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76-377 Rhetoric of Fiction

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Wayne Booths book, The Rhetoric of Fiction, is one of the classic discussions of the ways in which fiction communicates, moves or motivates us. It is a commonplace to assume that literature has a message, but it is still not at all clear just how an imaginative representation of the world does, or can, communicate. Booth had particular difficulty understanding how fiction could communicate a felt sense of life and value when there was doubt about narrative authority, or the reliability of the author. So, postmodern fiction (from Joyce on) caused him problems. In an attempt to develop a postmodern rhetoric of fiction we shall be looking at texts that deal directly with issues of persuasion, or texts that seem directly to address the reader. Of particular interest will be texts that indirectly implicate the reader, and achieve a kind of implicit rhetoric even when they apparently frustrate normal expectations of communicative language (e.g. the apparent fact that the reader is also a character in Calvinos novel). The reading will include the following: Jane Austen, Persuasion; Henry James, The Turn of the Screw; James Joyce, Portrait of the Artist as a Young Man; Fedor Dostoevsky Notes From Underground, Gustave Flaubert Madame Bovary; Italo Calvino, If on A Winter Night a Traveller; selections from Wayne Booth, Kenneth Burke, and Mikhail Bakhtin.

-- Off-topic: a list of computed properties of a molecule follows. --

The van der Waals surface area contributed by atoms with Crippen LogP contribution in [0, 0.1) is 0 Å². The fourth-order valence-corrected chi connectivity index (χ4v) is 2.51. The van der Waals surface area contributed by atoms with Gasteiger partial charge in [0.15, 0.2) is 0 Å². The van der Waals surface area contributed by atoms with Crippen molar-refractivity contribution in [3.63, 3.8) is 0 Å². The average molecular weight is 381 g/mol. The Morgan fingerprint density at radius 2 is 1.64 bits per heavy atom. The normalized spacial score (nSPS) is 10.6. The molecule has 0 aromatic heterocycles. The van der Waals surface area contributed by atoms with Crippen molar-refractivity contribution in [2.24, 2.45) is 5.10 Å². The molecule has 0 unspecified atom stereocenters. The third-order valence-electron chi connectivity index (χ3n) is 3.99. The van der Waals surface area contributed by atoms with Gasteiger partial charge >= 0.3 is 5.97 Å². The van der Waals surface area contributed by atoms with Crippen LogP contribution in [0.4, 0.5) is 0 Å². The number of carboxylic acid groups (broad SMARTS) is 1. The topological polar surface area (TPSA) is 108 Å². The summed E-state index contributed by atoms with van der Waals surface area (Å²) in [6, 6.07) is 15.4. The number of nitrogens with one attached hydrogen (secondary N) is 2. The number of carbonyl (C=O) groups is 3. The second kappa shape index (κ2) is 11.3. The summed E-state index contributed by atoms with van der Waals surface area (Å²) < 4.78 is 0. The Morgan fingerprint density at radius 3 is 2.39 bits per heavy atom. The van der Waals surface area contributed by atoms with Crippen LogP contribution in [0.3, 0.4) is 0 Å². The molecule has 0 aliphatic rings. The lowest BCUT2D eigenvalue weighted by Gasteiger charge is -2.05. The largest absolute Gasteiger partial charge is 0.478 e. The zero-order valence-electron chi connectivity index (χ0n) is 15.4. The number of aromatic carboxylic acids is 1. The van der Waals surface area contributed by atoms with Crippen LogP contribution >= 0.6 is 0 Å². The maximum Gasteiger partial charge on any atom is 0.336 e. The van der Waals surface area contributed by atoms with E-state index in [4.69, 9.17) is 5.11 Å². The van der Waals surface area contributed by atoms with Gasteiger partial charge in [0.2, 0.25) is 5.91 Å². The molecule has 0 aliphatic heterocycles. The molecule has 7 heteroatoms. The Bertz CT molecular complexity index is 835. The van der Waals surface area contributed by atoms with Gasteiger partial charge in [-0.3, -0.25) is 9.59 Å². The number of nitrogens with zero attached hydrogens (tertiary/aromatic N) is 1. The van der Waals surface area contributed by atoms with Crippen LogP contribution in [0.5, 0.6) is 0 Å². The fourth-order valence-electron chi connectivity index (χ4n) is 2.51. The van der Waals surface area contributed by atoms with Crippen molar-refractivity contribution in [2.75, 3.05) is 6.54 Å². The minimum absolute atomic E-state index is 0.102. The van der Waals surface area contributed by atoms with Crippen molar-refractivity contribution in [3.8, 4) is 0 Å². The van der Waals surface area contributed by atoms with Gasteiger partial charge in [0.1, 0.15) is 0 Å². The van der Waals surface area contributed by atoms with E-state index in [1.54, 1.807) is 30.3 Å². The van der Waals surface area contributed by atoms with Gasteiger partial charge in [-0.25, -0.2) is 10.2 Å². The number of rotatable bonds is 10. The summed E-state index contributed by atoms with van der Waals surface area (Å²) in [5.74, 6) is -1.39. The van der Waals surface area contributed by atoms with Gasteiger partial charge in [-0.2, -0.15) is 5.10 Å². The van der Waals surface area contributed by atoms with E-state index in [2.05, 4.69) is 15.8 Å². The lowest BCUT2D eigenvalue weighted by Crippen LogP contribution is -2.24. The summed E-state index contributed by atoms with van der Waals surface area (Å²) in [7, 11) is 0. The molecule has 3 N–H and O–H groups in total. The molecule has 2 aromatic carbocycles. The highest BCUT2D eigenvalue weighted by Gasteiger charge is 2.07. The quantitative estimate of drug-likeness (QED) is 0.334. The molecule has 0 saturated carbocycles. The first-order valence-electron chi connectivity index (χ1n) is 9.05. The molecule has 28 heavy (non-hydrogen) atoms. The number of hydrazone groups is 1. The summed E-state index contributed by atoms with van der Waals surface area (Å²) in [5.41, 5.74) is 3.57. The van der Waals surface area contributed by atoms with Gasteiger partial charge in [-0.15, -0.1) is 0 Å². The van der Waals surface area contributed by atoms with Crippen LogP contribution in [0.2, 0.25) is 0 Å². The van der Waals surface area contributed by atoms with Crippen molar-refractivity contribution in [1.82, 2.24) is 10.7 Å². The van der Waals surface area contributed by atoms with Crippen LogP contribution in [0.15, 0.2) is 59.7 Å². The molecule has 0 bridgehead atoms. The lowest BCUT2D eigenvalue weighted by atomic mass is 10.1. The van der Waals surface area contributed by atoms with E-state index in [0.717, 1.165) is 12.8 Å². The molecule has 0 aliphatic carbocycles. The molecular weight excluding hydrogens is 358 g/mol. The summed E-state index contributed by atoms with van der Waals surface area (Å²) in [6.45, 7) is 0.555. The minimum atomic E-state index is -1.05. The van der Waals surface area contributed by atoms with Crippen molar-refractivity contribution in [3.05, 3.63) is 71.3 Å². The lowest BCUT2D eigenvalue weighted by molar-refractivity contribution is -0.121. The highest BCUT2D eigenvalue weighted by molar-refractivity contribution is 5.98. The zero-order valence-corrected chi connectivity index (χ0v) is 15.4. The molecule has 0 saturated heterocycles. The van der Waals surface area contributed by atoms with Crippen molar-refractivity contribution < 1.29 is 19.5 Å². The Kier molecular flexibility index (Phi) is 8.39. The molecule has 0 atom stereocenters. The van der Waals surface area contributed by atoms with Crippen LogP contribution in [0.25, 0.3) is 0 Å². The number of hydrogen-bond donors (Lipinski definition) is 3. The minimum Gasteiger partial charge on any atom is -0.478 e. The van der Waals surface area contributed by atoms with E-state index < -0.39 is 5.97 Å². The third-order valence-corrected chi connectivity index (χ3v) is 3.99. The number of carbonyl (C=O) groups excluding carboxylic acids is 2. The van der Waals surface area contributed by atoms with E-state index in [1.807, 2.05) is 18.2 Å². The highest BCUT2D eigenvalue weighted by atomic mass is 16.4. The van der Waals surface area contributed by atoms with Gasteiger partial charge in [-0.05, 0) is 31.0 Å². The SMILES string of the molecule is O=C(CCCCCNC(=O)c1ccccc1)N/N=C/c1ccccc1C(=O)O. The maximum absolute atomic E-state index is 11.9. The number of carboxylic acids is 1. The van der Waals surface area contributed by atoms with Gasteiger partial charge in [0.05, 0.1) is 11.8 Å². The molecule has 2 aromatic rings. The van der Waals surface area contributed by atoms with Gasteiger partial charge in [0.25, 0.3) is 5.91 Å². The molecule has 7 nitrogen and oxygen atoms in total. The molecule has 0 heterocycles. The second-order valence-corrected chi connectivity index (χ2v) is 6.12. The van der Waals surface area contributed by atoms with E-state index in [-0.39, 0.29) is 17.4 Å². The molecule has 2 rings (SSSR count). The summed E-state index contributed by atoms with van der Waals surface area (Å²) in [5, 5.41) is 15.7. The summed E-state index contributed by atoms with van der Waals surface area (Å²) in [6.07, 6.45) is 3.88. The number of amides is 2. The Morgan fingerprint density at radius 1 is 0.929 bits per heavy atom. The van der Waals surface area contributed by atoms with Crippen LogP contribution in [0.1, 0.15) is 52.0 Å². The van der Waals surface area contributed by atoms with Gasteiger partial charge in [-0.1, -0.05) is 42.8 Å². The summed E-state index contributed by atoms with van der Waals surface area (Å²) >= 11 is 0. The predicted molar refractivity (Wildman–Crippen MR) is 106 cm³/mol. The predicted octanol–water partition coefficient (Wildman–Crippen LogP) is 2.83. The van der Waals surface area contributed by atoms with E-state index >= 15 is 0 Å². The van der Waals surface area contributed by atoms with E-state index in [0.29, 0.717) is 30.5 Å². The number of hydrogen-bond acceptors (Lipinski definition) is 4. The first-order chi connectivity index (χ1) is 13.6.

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  Spring 2005 times

Sec Time Day Instructor Location  
A 10:30 - 11:50 am T Kennedy PH 125B Add course to my schedule
R Kennedy PH 125B

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